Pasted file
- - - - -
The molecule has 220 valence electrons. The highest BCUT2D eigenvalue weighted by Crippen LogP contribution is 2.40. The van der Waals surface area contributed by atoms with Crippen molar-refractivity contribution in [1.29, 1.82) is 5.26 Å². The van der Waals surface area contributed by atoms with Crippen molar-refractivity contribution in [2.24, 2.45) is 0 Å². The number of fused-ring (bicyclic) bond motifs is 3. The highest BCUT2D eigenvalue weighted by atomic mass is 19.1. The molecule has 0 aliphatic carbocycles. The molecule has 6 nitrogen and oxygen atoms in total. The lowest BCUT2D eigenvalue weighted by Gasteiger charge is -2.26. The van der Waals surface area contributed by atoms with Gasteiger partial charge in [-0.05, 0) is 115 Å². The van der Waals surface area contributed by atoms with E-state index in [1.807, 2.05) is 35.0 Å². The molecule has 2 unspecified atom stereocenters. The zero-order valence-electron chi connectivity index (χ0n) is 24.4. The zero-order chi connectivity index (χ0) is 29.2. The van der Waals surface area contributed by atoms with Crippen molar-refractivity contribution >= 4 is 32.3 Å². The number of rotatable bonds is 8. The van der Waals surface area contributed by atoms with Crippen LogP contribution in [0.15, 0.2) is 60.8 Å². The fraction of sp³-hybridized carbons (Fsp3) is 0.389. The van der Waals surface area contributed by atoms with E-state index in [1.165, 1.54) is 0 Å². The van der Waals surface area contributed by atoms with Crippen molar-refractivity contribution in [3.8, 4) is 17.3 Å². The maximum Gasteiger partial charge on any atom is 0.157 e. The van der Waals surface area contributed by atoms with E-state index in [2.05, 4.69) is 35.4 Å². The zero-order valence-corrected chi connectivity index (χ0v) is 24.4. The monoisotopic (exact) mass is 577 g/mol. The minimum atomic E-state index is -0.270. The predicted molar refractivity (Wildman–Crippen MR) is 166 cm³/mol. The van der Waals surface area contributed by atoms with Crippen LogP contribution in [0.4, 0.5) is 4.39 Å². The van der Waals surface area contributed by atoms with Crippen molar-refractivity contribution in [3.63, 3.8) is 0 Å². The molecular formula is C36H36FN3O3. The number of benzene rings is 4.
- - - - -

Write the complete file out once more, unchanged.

The molecule has 220 valence electrons. The highest BCUT2D eigenvalue weighted by Crippen LogP contribution is 2.40. The van der Waals surface area contributed by atoms with Crippen molar-refractivity contribution in [1.29, 1.82) is 5.26 Å². The van der Waals surface area contributed by atoms with Crippen molar-refractivity contribution in [2.24, 2.45) is 0 Å². The number of fused-ring (bicyclic) bond motifs is 3. The highest BCUT2D eigenvalue weighted by atomic mass is 19.1. The molecule has 0 aliphatic carbocycles. The molecule has 6 nitrogen and oxygen atoms in total. The lowest BCUT2D eigenvalue weighted by Gasteiger charge is -2.26. The van der Waals surface area contributed by atoms with Gasteiger partial charge in [-0.05, 0) is 115 Å². The van der Waals surface area contributed by atoms with E-state index in [1.807, 2.05) is 35.0 Å². The molecule has 2 unspecified atom stereocenters. The zero-order valence-electron chi connectivity index (χ0n) is 24.4. The zero-order chi connectivity index (χ0) is 29.2. The van der Waals surface area contributed by atoms with Crippen molar-refractivity contribution >= 4 is 32.3 Å². The number of rotatable bonds is 8. The van der Waals surface area contributed by atoms with Crippen LogP contribution in [0.15, 0.2) is 60.8 Å². The fraction of sp³-hybridized carbons (Fsp3) is 0.389. The van der Waals surface area contributed by atoms with E-state index in [1.165, 1.54) is 0 Å². The van der Waals surface area contributed by atoms with Crippen molar-refractivity contribution in [3.8, 4) is 17.3 Å². The maximum Gasteiger partial charge on any atom is 0.157 e. The van der Waals surface area contributed by atoms with E-state index in [2.05, 4.69) is 35.4 Å². The zero-order valence-corrected chi connectivity index (χ0v) is 24.4. The monoisotopic (exact) mass is 577 g/mol. The minimum atomic E-state index is -0.270. The predicted molar refractivity (Wildman–Crippen MR) is 166 cm³/mol. The van der Waals surface area contributed by atoms with Crippen LogP contribution in [0.4, 0.5) is 4.39 Å². The van der Waals surface area contributed by atoms with Crippen molar-refractivity contribution in [3.63, 3.8) is 0 Å². The molecular formula is C36H36FN3O3. The number of benzene rings is 4.